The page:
By Vaughn Wilson
Former Florida A&M University All-American track star and current Fox Sports sideline commentator Pamela “Pam” Oliver was inducted into the 2022 Class of the Florida Sports Hall of Fame in a lavish ceremony inside the club level of Raymond James Stadium in Tampa. Oliver, who took a crucial day off work to attend the ceremony, had to jet out of Tampa and head to Phoenix to prepare for Sunday’s NFL game between the Arizona Cardinals and the Seattle Seahawks.
Oliver joins a list of FAMU great athletes and coaches enshrined in the Florida Sports Hall of Fame. From humble beginnings in Niceville, Fla., Oliver was a multi-sport athlete at Niceville High School. From there she attracted the attention of legendary FAMU track and field coach Bobby Lang.
Oliver would come to FAMU on a track scholarship and blossom into a stellar athlete. For years she held the Florida A&M and MEAC record for the 400-meter dash. She was also a part of an amazing All-American 4x400m relay team. Partnered with Mary Jones, Vogel Newsome and Pamela Porter, Oliver and her squad made the national championship meet in 1984 and was honored as All-Americans.
A journalism student at FAMU, Oliver always had visions of being on television, but sports reporting was very limited for women at the time…especially in football. “ I had this dream as a very, very young girl and I never let go of it, talking in the mirror with my hair brush,” Oliver said. “It was a dream to be a television reporter and I just never let go of it. And even to this day, I’ve done 500 football games and been at this for more than 30 years. I’ve done news and sports and I feel like I’m living this dream.”
She is renown as a trailblazer in the sports media landscape, establishing herself as one of the premier sports reporters. She has broadcasted eight Super Bowls. She cut her chops on ESPN and worked on the NFL Matchup show for Monday Night Football. She climbed her way to working with what is considered the best broadcast team of all times in Pat Summerall and John Madden during her career working with Fox Sports.
But, that’s not how it started. Once she graduated from FAMU, she was hired first as an agriculture reporter, a far cry from her dream. Her aspirations of being a sports anchor fell on deaf ears to station management. She went from agriculture reporting to covering the space program at Cape Canaveral.
One day, the sports reporter fell ill and Oliver jumped at the chance to fill in. She did so that night, but was still not given the opportunity of a permanent position. “I remember going from news to sports at that point in my career because I had been a news reporter for nine, 10 years and could not get a job in sports…the door was closed. I kept trying to break it down, but that door was closed and I finally was able to make that leap. My news director told me ‘this is the biggest mistake you’ll ever make. No one will ever hear from you again.’ It all worked out,” she said.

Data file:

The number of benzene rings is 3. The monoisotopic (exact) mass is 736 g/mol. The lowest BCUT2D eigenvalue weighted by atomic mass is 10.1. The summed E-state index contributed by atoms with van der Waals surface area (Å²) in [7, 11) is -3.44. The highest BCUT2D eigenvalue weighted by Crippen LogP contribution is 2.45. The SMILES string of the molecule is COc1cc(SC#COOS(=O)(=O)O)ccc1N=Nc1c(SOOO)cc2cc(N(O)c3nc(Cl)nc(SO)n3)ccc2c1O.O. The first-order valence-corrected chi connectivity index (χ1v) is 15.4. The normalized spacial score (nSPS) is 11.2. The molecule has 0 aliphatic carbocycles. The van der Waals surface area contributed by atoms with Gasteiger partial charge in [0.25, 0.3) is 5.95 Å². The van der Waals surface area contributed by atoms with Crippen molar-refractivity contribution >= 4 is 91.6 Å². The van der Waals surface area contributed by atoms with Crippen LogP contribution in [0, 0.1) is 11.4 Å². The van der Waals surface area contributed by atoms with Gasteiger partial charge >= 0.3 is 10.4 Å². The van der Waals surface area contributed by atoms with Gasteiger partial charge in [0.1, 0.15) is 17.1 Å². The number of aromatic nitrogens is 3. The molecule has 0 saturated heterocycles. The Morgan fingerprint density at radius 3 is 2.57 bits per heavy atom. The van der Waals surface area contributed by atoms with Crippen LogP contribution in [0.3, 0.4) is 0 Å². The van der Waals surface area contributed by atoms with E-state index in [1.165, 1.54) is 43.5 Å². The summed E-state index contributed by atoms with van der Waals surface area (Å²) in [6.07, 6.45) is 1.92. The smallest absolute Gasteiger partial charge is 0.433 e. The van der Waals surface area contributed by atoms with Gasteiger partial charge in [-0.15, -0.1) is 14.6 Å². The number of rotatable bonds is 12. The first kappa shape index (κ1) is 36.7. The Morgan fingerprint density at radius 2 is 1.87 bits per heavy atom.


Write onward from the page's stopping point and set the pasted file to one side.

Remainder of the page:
“I still pinch myself because you get to go cover football…it’s not a bad gig. Football is fun. There’s nothing that says it’s gender specific for you to recognize a safety blitz…where is that written? I don’t play that game…How could you know that much about football when you’re a woman? Buddy, I know way more about football than you’ll ever know.”
Oliver is very proud of her HBCU roots. “Every time an HBCU is mentioned, I’m like Yeah! Not just Florida A&M. We’re kind of en vogue right now. I don’t care why or what as long as we stay there and let people understand what we’re about, that’s the message that I hope is not lost in the whole glamourizing of HBCUs,” Oliver said. “I want people to really understand why they exist, why they were formed and all of the reasons behind it. So many people these HBCUs have produced to me is staggering, but I love the fact that so many people are paying attention to HBCUs.”
Oliver is a two-time member of the FAMU Sports Hall of Fame. She was inducted individually for her MEAC record and a second time with her 4x400m relay team. She also has the distinction of having a production suite named after her in the FAMU School of Journalism & Graphic Communication.
There to support Oliver in her induction were several Rattlers, including FAMU Interim Athletics Director Michael Smith, Florida Sports Foundation President Angela Suggs, FAMU Sports Hall of Fame Chairman Marvin Green, and FAMU Hall of Famer Henry “Killer” Lawrence. It didn’t go unnoticed by Oliver. She was also given a personal letter from FAMU’s 12th President, Larry Robinson, Ph.D.
“For all of the FAMU people that came out today and showed me all that love and support, I’ll never forget it, it means the world to me. To be inducted into the Florida Sports Hall of Fame, I didn’t see it coming, but now that it’s here, I’m on top of the world,” Oliver said.
Other FAMUans in the Florida Sports Hall of Fame (Chronologically):
Willie Galimore (Football) – 1961
Jake Gaither (Coach) – 1970
Bob Hayes (Football/Track) – 1970
Althea Gibson (Tennis) – 1984
Charlie Owens (Golf) 1987
Ken Riley (Football) – 1986
James Everett (Football) 1995
Henry Lawrence (Football) – 2012